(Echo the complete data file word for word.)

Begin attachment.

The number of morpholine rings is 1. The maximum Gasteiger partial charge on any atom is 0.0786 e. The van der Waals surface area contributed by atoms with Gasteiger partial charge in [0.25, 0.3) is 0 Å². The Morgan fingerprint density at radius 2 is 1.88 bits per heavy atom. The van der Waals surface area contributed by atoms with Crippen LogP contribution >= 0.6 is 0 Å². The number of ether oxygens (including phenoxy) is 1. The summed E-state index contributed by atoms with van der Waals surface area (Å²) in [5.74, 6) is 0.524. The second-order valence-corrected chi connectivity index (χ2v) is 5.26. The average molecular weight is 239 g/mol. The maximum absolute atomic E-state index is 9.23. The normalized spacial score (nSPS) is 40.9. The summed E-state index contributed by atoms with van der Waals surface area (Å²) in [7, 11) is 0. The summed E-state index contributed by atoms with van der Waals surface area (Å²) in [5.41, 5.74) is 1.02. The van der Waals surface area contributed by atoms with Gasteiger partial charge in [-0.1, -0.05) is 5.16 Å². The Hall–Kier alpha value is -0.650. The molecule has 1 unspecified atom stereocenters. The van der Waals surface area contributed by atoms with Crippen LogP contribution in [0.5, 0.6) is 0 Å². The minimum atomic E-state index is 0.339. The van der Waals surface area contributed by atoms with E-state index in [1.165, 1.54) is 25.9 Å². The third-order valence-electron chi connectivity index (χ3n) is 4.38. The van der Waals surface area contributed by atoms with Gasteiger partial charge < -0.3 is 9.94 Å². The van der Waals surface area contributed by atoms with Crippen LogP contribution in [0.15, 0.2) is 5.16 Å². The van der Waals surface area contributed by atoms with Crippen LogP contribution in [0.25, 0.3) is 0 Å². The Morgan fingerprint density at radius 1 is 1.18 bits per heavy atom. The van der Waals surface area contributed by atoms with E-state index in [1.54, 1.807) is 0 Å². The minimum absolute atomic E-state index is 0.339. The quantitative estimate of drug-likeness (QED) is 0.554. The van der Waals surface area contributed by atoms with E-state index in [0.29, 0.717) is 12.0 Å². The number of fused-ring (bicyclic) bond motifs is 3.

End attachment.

The number of morpholine rings is 1. The maximum Gasteiger partial charge on any atom is 0.0786 e. The van der Waals surface area contributed by atoms with Gasteiger partial charge in [0.25, 0.3) is 0 Å². The Morgan fingerprint density at radius 2 is 1.88 bits per heavy atom. The van der Waals surface area contributed by atoms with Crippen LogP contribution >= 0.6 is 0 Å². The number of ether oxygens (including phenoxy) is 1. The summed E-state index contributed by atoms with van der Waals surface area (Å²) in [5.74, 6) is 0.524. The second-order valence-corrected chi connectivity index (χ2v) is 5.26. The average molecular weight is 239 g/mol. The maximum absolute atomic E-state index is 9.23. The normalized spacial score (nSPS) is 40.9. The summed E-state index contributed by atoms with van der Waals surface area (Å²) in [7, 11) is 0. The summed E-state index contributed by atoms with van der Waals surface area (Å²) in [5.41, 5.74) is 1.02. The van der Waals surface area contributed by atoms with Gasteiger partial charge in [-0.1, -0.05) is 5.16 Å². The Hall–Kier alpha value is -0.650. The molecule has 1 unspecified atom stereocenters. The van der Waals surface area contributed by atoms with Crippen LogP contribution in [0.5, 0.6) is 0 Å². The minimum atomic E-state index is 0.339. The van der Waals surface area contributed by atoms with E-state index in [1.165, 1.54) is 25.9 Å². The third-order valence-electron chi connectivity index (χ3n) is 4.38. The van der Waals surface area contributed by atoms with Gasteiger partial charge < -0.3 is 9.94 Å². The van der Waals surface area contributed by atoms with Crippen LogP contribution in [0.15, 0.2) is 5.16 Å². The van der Waals surface area contributed by atoms with Crippen LogP contribution in [0.25, 0.3) is 0 Å². The Morgan fingerprint density at radius 1 is 1.18 bits per heavy atom. The van der Waals surface area contributed by atoms with E-state index in [1.54, 1.807) is 0 Å². The minimum absolute atomic E-state index is 0.339. The quantitative estimate of drug-likeness (QED) is 0.554. The van der Waals surface area contributed by atoms with E-state index in [0.29, 0.717) is 12.0 Å². The number of fused-ring (bicyclic) bond motifs is 3.